Only one of the women who majored in construction at Nantong in Shan’s class found a job in that field, she reports. “The girl’s family connections helped her, but her salary is lousy,” Shan says. When Shan looked for a job in Changzhou, she didn’t ask her parents for help, nor did they reach out to assist her. By then she’d realized that her parents’ associates are neither loyal nor influential. So Shan applied to be a classroom monitor, but the employer found her too immature “to stand the pressure” – meaning she could not handle angry parents. She settled on a clerical job and works in a tiny cubicle processing paperwork for car sales. She likes the people she works with, but earns a small salary (roughly $300 per month) and lives in an apartment with her aunt, who is also in poor health.
When Shan visits her family, the inevitable topic is the search for suitable suitors. “Suitable” implies a young man poised for a prosperous future and from a well-off family with the financial means to purchase a home for the couple. Marrying a suitable man is Shan’s next opportunity to help her family gain in wealth and stature. Her family arranges dates for her, but no relationship has taken hold.
Shan is stoic and steadfastly pragmatic about her life. “I believe that the best for me is always at the last,” she says, as the topic turns to the absence of a boyfriend. Over and over again she’s demonstrated the capacity to adjust her dreams to changed circumstances. Like her parents, she simply accepts that disappointment is a routine part of life. People there refer to it as chiku or eating bitterness.
When Jocelyn and Shan visit her parents in Xixiashu, one hears despair in their voices. “We have no connections for her. She needs to make the choice,” her mother says. “We are old now. What can we do? The economy is slowing down. It is difficult to do any business. We’ll just live our life. We go along. You can’t change it.”
On this visit, we learn that it was Shan’s parents, not her, who chose construction as her vocational major. Her choice would have been to teach kindergarten or be a nurse, but those jobs don’t have the potential of earning a better-than-average wage. With her strong sense of filial duty, Shan complied. Her parents hoped her life would be easier, better and richer than theirs. Their desire for her well-being intersects with theirs. Especially in rural towns, China’s centuries-old tradition of filial piety holds that the well-being of aging parents is the obligation of their children. Usually the financial responsibility belongs to a son while his wife handles caregiving. As an only-child daughter, Shan is one of the hundreds of millions of children saddled with such expectations, but lacking a roadmap to explain how to do it. Since her grandparents raised her, Shan feels an obligation to take care of them, too.
Shan’s nominal age is 24 (In China, newborns are considered one year old at birth; at Lunar New Year, one year is added to their age. Since Shan was born on January 10, 1995, she is 22 years old, but her nominal age – the one that matters when it comes to marriage – is 24.) Her parents expect her to be married when she is 25. Shan’s timeline differs slightly: engaged at 25, her wedding at 26 or 27, and a mother by 28. Recently Shan revised her one-child-is-enough policy, telling Jocelyn that having two children seems better “so they won’t be lonely.” But not two sons, she says. “I’ll collapse if I have two boys. That would be economic suicide; we’d have to prepare for a house and car for each [so he could marry]. So if my first is a boy, I do not want a second one.”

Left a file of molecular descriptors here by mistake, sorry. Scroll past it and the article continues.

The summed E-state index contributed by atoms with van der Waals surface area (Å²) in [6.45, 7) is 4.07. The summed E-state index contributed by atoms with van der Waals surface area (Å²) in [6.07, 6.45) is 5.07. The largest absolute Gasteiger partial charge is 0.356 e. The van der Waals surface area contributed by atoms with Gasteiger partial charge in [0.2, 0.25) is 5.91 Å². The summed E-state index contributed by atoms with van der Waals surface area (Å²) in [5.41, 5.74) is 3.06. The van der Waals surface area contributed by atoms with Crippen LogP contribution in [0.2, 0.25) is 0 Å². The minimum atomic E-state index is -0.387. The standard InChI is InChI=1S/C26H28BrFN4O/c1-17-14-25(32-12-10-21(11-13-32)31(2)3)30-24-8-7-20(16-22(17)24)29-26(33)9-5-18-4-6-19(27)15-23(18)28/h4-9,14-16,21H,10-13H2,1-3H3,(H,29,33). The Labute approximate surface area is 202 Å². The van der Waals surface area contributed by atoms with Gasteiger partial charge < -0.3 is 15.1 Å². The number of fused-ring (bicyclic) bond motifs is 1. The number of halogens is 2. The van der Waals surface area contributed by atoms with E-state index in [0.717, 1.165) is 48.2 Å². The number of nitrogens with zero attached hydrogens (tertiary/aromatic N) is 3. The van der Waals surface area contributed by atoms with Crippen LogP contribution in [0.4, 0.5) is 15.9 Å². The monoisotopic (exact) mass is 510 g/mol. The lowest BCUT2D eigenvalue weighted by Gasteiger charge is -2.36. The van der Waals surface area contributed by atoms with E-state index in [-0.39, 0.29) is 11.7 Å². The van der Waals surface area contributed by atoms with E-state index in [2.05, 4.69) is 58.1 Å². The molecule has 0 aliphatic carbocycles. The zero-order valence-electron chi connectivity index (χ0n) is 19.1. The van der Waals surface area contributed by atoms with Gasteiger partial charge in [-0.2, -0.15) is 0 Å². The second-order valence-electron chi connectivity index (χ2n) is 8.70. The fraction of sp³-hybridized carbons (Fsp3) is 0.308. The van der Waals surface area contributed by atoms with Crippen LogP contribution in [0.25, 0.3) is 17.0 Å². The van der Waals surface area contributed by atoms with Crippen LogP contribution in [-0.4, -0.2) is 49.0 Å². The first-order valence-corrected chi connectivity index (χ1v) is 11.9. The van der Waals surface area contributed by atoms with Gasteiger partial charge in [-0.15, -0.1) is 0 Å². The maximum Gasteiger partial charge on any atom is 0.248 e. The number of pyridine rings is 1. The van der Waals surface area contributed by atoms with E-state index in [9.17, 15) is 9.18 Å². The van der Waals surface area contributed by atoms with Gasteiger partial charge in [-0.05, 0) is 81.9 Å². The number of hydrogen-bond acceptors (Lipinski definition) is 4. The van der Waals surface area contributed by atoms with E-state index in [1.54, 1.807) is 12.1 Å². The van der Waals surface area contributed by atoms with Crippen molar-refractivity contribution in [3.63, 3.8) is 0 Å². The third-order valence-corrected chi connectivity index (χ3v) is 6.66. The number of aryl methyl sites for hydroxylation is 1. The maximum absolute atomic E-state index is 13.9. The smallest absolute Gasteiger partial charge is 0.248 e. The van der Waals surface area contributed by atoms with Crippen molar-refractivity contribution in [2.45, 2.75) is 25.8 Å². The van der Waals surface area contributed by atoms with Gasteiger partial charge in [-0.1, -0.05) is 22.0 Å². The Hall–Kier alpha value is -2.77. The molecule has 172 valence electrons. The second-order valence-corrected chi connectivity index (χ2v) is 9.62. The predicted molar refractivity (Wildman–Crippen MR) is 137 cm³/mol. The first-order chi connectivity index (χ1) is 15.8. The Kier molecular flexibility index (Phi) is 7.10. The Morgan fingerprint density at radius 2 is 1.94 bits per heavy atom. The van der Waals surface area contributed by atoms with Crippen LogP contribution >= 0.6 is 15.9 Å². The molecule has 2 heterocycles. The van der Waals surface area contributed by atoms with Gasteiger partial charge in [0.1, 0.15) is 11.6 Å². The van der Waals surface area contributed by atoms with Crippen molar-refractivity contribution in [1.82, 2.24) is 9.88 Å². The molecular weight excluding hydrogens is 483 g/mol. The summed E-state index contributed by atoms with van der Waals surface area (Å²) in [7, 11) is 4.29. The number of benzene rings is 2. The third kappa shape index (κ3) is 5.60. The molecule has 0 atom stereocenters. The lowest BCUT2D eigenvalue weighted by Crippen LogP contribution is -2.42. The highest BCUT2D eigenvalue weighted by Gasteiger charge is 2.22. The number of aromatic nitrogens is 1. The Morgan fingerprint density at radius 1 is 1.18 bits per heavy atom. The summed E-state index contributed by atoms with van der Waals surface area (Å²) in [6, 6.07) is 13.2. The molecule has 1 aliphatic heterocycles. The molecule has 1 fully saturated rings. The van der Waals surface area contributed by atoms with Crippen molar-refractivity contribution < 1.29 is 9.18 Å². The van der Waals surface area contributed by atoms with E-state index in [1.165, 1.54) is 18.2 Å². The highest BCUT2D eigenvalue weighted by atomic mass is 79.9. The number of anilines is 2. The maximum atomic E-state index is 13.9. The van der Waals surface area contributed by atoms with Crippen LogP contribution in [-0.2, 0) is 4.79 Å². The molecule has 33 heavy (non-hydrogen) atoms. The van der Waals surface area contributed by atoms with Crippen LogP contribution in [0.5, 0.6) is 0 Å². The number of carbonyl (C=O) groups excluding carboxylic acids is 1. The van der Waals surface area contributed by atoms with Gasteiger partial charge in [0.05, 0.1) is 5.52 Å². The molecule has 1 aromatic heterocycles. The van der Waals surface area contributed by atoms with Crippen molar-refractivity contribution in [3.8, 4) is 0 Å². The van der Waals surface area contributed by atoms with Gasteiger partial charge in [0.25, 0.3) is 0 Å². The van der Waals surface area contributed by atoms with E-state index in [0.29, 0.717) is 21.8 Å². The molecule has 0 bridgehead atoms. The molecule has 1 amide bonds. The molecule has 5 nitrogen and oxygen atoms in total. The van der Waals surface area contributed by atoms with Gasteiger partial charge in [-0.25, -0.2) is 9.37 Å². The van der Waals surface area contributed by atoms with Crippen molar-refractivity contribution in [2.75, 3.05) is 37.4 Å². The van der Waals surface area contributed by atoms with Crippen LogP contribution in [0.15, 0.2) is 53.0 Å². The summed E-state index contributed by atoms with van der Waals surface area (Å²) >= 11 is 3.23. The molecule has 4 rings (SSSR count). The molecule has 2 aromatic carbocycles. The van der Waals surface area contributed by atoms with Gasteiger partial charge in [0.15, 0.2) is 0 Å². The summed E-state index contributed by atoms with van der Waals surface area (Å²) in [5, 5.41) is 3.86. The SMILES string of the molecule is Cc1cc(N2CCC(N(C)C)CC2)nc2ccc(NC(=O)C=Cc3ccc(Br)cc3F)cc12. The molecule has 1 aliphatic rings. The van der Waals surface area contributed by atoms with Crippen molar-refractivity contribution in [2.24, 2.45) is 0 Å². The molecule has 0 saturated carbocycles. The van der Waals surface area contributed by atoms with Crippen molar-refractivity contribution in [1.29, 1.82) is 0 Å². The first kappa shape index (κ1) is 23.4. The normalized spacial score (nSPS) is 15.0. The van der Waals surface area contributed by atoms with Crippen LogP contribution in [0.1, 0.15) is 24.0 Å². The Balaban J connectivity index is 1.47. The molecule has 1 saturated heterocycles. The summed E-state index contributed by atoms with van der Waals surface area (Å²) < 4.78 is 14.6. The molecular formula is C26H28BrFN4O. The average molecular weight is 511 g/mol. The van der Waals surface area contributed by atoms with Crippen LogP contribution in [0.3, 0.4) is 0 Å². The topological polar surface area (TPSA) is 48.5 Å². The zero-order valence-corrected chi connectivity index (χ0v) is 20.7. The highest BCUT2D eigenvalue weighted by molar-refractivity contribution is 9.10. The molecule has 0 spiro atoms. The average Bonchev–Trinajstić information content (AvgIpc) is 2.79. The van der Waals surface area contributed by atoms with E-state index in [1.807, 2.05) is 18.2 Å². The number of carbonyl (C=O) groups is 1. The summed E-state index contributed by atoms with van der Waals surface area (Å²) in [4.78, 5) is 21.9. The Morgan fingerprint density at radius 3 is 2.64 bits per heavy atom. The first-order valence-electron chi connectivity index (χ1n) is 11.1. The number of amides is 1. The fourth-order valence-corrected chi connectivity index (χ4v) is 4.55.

As marriage looms, Shan is adamant about retaining her financial independence. “You cannot live on a man,” she asserts. “If he isn’t in the mood, he might not give me money.” She’ll be a “female strong man,” as the Chinese phrase goes. One day she’d like to operate a store where she’ll sell alcohol, cigarettes and tea. She hasn’t shared this new dream with her parents. She fears they will disapprove and then this dream, like others before it, will disappear.
“Have my shop. Have income. Travel at will. Not have to listen to anyone else, and it will all work out.” Shan says. A pause. “A girl’s fantasy,” she says. “Ha ha.”
Mengping believes in love. She is still seeking it even as the time draws near when her family expects her to marry. Love doesn’t factor into their equation: female 25 + male 26/27 = marriage in rural China.
“My grandma, my parents, my uncles, they think I should get married,” Mengping tells Jocelyn when they visit in Shanghai in 2016. “I am a girl. I am 25 years old. So they think it’s time for me to get a boyfriend and get married and have a baby. I think it is a little early. I want to enjoy my life.”
If she waits too long, she – and her family – knows that the best young men will already be married. In Xiaxi, girls who finished only primary school are married and have babies; among her high school friends, many are married, but less so her college friends. “Education will change the choices in life and broaden your sights,” she says. “You’ll understand that life is not only about marriage and kids.”
“I get tired of speaking my mind,” she says, alluding to the pending topic of her marriage. “They can’t understand why I don’t want to get married.” My uncles worry more than my parents do. They always say I should meet boys by going on blind dates. So I had three or four matchmakings, but the boys are fat, and I don’t like fat guys. They’re lazy. If they’re fat before marriage, then after marriage they will be fatter and fatter. I like someone who is tall and thin. He should be mature and take responsibility. I don’t like childish boys.”